There is still the fact that in those three results they did have to go behind in order to come from behind in the first place. Against the Houston Dynamo and Dallas they went down 2-0 before fighting their way back into the match. The game between the two four-game unbeaten runs in league play was what could have been a truly dispiriting road loss against a genuinely awful Sporting Kansas City side despite taking an early lead. There have been defensive lapses and goalkeeping errors, the attack is improved but still feels a little short of reliable, and although de la Vega has made his return to play and is working back to being able to contribute regularly, the team still lacks a legitimate, bonafide superstar the likes of which the teams at the top of the table can call on to break open a game, dominate their opponents and absolutely blow even solid teams away week after week.

The Sounders have a sizable collection of good to very good players who have been playing much closer to their best in this stretch of games. Jordan Morris has been showcasing his ability leading the line as the starting striker and creating goals for himself or others directly or indirectly by doing so, Albert Rusnák looks a lot more like a legit DP creator, and João Paulo looks more like peak JP more often than not in recent weeks. To augment and strengthen those players Cristian Roldan has dropped back to play rightback and put in some of his best performances, and Paul Rothrock has forced his way onto the field and made himself a must-play whether that’s as a starter or the first guy off the bench as he’s scored two goals, drawn a penalty and just generally changed games with his energy and effort.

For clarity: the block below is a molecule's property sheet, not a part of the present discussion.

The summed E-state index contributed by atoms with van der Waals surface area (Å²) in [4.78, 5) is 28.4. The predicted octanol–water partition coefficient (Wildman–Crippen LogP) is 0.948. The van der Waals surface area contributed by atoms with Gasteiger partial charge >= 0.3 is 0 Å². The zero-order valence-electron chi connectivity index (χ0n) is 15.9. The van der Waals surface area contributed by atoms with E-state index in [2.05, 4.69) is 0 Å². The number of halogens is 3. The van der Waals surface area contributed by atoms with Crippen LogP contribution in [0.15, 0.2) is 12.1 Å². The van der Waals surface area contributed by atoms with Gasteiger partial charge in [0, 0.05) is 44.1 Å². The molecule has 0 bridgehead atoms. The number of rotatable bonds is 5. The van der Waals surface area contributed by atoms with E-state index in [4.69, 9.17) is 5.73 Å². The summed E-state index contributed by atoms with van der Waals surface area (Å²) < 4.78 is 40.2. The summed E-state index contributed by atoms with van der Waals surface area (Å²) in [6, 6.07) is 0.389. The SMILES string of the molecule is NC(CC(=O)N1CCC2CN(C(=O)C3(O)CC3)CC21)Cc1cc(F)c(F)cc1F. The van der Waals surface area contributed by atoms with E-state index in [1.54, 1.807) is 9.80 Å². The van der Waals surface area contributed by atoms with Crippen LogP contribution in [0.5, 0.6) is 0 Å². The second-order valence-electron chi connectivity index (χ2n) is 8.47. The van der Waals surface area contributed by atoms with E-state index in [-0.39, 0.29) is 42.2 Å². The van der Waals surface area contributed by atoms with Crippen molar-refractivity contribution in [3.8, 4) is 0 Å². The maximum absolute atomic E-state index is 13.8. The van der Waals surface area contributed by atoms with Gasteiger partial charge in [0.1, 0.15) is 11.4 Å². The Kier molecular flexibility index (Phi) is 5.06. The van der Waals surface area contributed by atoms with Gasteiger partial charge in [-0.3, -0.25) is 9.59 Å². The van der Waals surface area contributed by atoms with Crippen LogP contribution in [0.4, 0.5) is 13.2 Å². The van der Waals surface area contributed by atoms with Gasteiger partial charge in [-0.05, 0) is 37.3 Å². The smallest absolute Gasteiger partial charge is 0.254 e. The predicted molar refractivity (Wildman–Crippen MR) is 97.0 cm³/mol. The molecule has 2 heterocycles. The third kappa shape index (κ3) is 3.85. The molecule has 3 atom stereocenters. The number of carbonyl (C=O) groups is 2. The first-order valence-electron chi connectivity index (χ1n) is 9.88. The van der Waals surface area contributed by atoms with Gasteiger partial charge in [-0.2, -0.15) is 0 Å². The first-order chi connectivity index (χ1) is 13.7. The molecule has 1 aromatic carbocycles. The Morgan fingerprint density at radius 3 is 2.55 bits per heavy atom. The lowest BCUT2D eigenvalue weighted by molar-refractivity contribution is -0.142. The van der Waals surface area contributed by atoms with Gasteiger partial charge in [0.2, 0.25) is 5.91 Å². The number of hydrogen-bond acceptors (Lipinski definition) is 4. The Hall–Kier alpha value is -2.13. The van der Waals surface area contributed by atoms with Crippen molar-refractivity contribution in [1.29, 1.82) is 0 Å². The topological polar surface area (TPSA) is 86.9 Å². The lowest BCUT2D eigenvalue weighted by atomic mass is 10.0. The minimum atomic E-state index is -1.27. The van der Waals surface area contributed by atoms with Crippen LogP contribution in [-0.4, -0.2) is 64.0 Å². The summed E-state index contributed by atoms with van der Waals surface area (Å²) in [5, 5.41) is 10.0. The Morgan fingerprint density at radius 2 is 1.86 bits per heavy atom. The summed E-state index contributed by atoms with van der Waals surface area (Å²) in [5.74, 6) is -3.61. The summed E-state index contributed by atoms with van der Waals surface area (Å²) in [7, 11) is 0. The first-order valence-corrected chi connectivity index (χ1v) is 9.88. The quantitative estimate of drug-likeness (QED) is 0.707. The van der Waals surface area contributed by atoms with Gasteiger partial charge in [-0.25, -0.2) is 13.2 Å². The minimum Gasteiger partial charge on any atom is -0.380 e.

Seattle sit in 9th place as we head towards the third and final game of this home stand with a chance to push more solidly into playoff position with a win against the lowly New England Revolution. If PdlV and the team can successfully work him back to full fitness and keep him there, getting him more integrated with the team and more familiar with the other players it’s not hard to see the Sounders (as currently constructed) as a 4th place team, possibly capable of pushing a place higher with some bounces in their favor. Maybe that’s a team that can win the U.S. Open Cup and make some noise when the playoffs come around, but the Supporters’ Shield is out of the question and you probably wouldn’t consider them favorites to win another MLS Cup.

The coming run of games ahead of Leagues Cup and leading into the opening of the summer transfer window will be an important stretch for confirming one’s priors. In these five games, there are three games against teams in some sort of crisis, a home meeting with LAFC, a trip to face Sacramento Republic FC in an Open Cup quarter-final, and three of the five will be played at Lumen Field. It’s a chance to beat up on some bad teams, move a step closer to a fifth Open Cup trophy, and a very real test against one of the absolute best teams in the league. A strong series of performances and results to match could provide a springboard for the Sounders to finish the season much closer to the expectations placed on them before the season started than where they were three weeks ago.

In order to reach those heights there almost certainly need to be some changes to the roster in this window. With the rumors of a possible Obed Vargas transfer Seattle could potentially have the ability to go out and get a genuine game-changing talent if they can open up a DP spot or find a high-level talent who can occupy a TAM or U22 spot.

As it stands the Sounders aren’t the awful team it looked like they might be at the start of the season, and they’re not favorites to win the West either. What they are is a pretty good team that doesn’t give up easily, and with some luck and possible upgrades they could be something truly special. Only time will tell.